$ echo 3D3D3D3D3D3D3D3D3D3D3D3D3D3D3D3D3D3D3D3D3D3D3D3D3D3D3D3D3D3D3D3D36363636363636363636363636363636363636363636363636363636363636364d4143732061726520766572792075736566756c20696e2063727970746f67726170687921 | xxd -r -p | shasum -ba 256
7df010140cf808457a1dd8b0cb4a4a35a8708b77c8a27da4cab9fcb3f839e6f1
$ echo 57575757575757575757575757575757575757575757575757575757575757575C5C5C5C5C5C5C5C5C5C5C5C5C5C5C5C5C5C5C5C5C5C5C5C5C5C5C5C5C5C5C5C7df010140cf808457a1dd8b0cb4a4a35a8708b77c8a27da4cab9fcb3f839e6f1 | xxd -r -p | shasum -ba 256
be48c659ee041edc12af8d47960776189902e011b1c6a54056a5b10d9618fa4a
```

**Exercise 6.7** Using an existing cryptography library, compute the MAC of the message

using GMAC with AES and the 256-bit key

and the nonce

Answer for 128-bit tag

Solution in Groovy

## 7. The Secure Channel

**TODO:** Implement secure channel between Alice and Bob in Erlang.

**Exercise 7.1** In our design of a secure channel, we said that the message numbers must not repeat. What bad things can happen if the message numbers do repeat?

The same bad things can happen as in Exercise 4.3. Repeating message numbers means reusing the same key stream. Suppose an attacker observes two ciphertexts encoded for the same message number

Since the key streams for both ciphertexts where the same, the attacker can now compute the difference between them

Suppose the attacker knows the first message and its authentication tag

Now she can compute the second message and its authentication tag

**Exercise 7.3** Modify the algorithms for the secure channel in this chapter to use the dedicated, single-key mode for providing both encryption and authentication. You can use GCM as a black box.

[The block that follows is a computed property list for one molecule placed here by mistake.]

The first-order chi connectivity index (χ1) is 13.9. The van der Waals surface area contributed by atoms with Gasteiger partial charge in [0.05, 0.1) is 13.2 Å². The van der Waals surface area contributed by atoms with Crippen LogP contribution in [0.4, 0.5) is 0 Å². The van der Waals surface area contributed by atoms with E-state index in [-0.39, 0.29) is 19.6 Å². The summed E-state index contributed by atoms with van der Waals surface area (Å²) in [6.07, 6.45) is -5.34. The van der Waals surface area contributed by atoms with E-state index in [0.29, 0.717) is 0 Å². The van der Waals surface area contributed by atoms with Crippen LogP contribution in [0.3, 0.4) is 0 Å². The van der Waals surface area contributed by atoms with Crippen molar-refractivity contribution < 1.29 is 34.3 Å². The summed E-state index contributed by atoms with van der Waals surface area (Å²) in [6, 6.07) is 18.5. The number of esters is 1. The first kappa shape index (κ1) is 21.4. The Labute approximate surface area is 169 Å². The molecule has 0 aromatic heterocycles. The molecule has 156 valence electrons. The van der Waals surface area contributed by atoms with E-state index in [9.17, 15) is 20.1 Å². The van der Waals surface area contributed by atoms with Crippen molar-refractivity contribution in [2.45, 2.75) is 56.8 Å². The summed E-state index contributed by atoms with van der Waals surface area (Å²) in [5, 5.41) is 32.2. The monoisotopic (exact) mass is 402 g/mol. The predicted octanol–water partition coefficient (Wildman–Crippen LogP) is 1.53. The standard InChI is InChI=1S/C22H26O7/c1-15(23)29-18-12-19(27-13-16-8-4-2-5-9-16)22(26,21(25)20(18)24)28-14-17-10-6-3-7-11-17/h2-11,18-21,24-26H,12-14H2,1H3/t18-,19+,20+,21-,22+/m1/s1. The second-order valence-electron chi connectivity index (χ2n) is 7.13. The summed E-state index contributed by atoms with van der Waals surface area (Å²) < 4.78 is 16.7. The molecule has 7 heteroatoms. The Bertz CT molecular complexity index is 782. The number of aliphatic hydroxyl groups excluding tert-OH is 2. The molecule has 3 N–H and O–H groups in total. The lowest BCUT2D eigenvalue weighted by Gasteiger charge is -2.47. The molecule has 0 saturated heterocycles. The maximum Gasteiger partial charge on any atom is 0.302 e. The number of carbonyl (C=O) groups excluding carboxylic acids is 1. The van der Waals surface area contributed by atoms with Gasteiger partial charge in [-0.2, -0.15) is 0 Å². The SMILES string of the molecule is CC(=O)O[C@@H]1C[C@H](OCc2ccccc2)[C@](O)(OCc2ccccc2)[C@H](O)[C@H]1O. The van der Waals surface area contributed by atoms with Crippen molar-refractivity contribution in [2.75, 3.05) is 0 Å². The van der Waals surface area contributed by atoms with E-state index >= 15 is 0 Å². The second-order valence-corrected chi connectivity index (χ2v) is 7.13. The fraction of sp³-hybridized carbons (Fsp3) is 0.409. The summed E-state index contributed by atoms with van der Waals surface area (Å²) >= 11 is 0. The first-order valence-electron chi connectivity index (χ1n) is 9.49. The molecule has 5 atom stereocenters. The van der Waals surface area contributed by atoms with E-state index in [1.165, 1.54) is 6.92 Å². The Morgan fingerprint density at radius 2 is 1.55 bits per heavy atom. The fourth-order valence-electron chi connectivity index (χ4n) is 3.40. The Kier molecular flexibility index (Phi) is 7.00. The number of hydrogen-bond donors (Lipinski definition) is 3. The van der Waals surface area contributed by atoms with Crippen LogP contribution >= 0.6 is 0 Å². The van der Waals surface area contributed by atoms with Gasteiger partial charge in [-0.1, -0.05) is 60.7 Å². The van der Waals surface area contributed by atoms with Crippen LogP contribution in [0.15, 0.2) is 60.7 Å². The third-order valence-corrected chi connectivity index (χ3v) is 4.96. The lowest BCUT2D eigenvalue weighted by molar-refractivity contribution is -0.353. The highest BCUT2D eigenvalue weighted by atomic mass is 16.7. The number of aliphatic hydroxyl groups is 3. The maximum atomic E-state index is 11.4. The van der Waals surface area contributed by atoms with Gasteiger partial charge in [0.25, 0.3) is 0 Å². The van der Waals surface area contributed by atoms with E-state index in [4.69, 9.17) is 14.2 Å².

## 8. Implementation Issues

**Standard implementation techniques are entirely inadequate to create secure code.**

Unless you are willing to put real effort into developing a secure implementation, there is little point in bothering with cryptography.

Many systems contain so-called optimizations that are useless, counterproductive, or insignificant because they do not optimize those parts of the system that form the bottleneck. We have become quite conservative about optimizations. Usually we don’t bother with them.

There are some programmers who implement assertion checking in development, but switch it off when they ship the product. This is not the security perspective.

Ideally, one programmer implements the module and a second programmer implements the tests. Both work from the functional specification. Any misunderstanding between the two is a clear indication that the specification have to be clarified.

The test code is about as big as the operational code, and we have not found a way fo significantly improving that.

Writing high-quality code takes about as long as writing low-quality code, if you count the time from start to finished product, rather than from start to first buggy version.

## 9. Generating Randomness

The more you know about a value, the smaller its entropy is.

Estimates of the amount of entropy per character in English text vary a bit, but are in the neighborhood of 1.5–2 bits per letter.

Generate 16 random bytes

```
dd if=/dev/urandom bs=16 count=1 2> /dev/null | xxd -p
```

Generate random base64 URL safe encoded string

```
dd if=/dev/urandom bs=32 count=1 2> /dev/null | base64 | tr "/+=" "_- "
```

**Exercise 9.1** Investigate the random number generators built into three of your favourite programming languages. Would you use these random number generators for cryptographic purposes?

JVM — yes; ERTS — yes; Racket — yes.

**Exercise 9.2** Using an existing cryptography library, write a short program that generates a 256-bit AES ket using a cryptographic PRNG.

where `bin`

module is defined here